MSExcel: Data String/Cell Text Trick

This article will provide the Excel user with A) 2 methods to Separating text strings, B) Merging Separated Texts and C) Errors with separating texts.

Part A: Method 1 via Formula

Sometime when it comes to formulas, its much easier to build them as separate equations instead of building a single fancy one.

The first step is to build 1 simple and basic formula to do one basic task.  Subsequently, the next formula should also be simple and basic.  This secondary formula will either 1) use the results from the 1st formula or 2) create a different result from the 1st formula. The next formula will again either 1a) build upon the prior formula or 2a) add  the two previous formulas.

So as you can see by the above (hopefully), by keeping it simple, you can conserve time and energy and patience, instead of spending lots of time, trial and error creating a fancy one at the begin with.

Example 1: The following can be used for either separating names and or address’s:

Original Cell Text in B2.

The end result in F2.

The formulas for Row2 are provided in Row5:


Note 1: After ascertaining the desired results, you can replace the formulas with values, via copy and paste values option.

Note 2: If you want to show off you formula or preserve space, you can merge all the little formulas above into one fancy one.

Note 3: To extract the street/block number you can create an additional formula similar to the one with the “=RIGHT” fx above, except use the “LEFT” fx.  ( I wont provide with the details because if you got this far with your excel expertise, then i am sure you will easily apply the =Right fx without problems. But here’s a clue:  =LEFT(B3,C3) )

Method 2 Excel 2007 way

Excel 2007 and above also has a feature/wizard that will automatically convert text to columns. The button for it is under the File Menu > Data > Data Tools

Its great for separating 2 words into 2 columns, like names. But may not be 100% perfect for address’s because address’s include abbreviations, like NW., E., St., Dr, Apt (space) number, etc…  However, the wizard is indeed a time saving feature.

Tip1: Temporarily create a copy of the column and place it to the far right of your table before using the Text2Column wizard.  After the wizard you will see why it will need working room via blank / unused columns.  And if you dont provide working columns for the wizard, then it will mess up your table.

Tip2: You can use both Method 1 and Method 2 on same table.  Just be sure to use a copy of the table, instead of the original, when applying equations and the wizards. This way, the original table will be preserved while you test and experiment with formulas on the copy.

Part B – Merging Text

After text is separated into their individual columns, you re-merge some of the text.  This is useful for Address’s because you can leave the column with the street number alone but merge the street names back into a single string.

The formula for this is =Concatenate.  I wont tell you how to use, because the Excel Wizard will guide you easily.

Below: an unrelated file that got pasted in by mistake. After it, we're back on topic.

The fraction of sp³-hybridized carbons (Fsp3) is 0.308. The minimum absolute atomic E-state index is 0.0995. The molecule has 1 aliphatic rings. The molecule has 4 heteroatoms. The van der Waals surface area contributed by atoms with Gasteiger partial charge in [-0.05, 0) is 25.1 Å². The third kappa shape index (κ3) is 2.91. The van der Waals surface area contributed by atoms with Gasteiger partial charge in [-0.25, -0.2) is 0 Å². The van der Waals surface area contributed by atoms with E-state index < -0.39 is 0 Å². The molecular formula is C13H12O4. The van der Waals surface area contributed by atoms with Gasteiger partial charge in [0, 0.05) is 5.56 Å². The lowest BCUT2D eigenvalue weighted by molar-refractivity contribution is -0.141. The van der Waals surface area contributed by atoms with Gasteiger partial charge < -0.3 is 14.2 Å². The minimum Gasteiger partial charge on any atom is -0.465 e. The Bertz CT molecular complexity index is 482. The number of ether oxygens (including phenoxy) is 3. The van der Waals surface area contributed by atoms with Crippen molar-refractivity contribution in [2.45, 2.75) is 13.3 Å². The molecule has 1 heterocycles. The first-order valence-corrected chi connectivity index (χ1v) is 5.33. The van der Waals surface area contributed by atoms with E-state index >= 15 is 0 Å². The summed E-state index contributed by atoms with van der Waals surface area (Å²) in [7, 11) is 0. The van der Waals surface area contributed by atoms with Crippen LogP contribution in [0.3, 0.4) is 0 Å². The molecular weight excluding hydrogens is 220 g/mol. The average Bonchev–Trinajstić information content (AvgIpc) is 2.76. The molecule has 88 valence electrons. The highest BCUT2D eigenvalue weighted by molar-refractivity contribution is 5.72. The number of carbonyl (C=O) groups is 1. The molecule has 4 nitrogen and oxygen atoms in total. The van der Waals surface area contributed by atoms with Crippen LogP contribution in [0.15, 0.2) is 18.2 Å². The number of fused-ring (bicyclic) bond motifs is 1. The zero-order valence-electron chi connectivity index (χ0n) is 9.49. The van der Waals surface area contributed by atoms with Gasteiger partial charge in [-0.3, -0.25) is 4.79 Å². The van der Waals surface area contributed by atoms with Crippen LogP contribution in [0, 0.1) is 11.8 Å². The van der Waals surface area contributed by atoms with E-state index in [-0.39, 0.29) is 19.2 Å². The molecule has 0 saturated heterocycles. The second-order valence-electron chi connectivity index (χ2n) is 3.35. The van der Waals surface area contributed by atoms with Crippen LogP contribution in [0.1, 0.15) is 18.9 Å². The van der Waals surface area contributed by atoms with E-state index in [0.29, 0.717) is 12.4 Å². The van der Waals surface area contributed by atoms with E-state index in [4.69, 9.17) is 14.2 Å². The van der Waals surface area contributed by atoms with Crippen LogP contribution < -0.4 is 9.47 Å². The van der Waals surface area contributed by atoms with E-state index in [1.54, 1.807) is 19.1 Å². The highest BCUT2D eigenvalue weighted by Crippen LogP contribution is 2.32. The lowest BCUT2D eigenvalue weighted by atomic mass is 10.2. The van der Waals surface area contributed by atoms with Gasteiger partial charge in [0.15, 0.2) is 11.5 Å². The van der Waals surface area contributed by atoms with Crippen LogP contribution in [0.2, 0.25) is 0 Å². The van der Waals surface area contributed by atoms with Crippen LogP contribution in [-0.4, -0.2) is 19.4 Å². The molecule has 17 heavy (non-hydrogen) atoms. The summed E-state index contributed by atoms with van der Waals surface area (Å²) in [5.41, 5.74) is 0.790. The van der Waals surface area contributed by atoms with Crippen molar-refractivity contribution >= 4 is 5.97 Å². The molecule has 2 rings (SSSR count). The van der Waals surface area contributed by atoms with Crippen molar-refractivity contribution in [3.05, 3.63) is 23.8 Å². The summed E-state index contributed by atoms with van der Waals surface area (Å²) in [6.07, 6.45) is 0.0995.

btw: MSAccess can also separate and merge text as well. But many database people love to use excel in conjunction with Access because excel provides quick and easy ways to work with data.  Then the tables/spreadsheets can be copied back into Access or imported into Access (or linked by Access).

Part C – Errors with separating text strings

The issue is due to the “space” we see with our eyes, not being recognized by the machine, per se.  As a result, the formulas and wizards that rely on “space” being part of the text string don’t work.  I see this issue frequently when converting pdf’s into excel sheets and also when exporting access tables into excel sheets.

Fix 1: You can manually re-type the faulty text string into a new cell, ensuring you use the space bar in between the words and or numbers.  Then try your formulas or the wizard on this one cell and you will see the desired outcome.

Fix 2: Go down the list of text strings and remove that faulty space via delete or back space, then enter the valid space via your space bar.

Fix 3: you can use the =Substitute command to replace that invalid what-ever-it-is with a valid “space”.   Here is an example of formula, whereas the text is in A1 and the formula itself is in B1.

=SUBSTITUTE(A1,” “,” “)

As you can see in the above, it appears that i am substituting a space with a space in the text in Cell A1.  However, the first set of quotations marks actually has a copy of “what-ever-it-is” that is inside the text string of A1.  I bold-ed the area between the words, click copy, then pasted what-ever-is-in-the-clipboard, right in the first set of quotation marks inside the formula.

Of course the results in the formula will look exactly like the original text. The only difference is that the result via the formula now included a valid/recognizable “space” that can be used by formulas and wizards.

So the next step is to replace the equation and formulated results with plain text via copy and paste>special>values.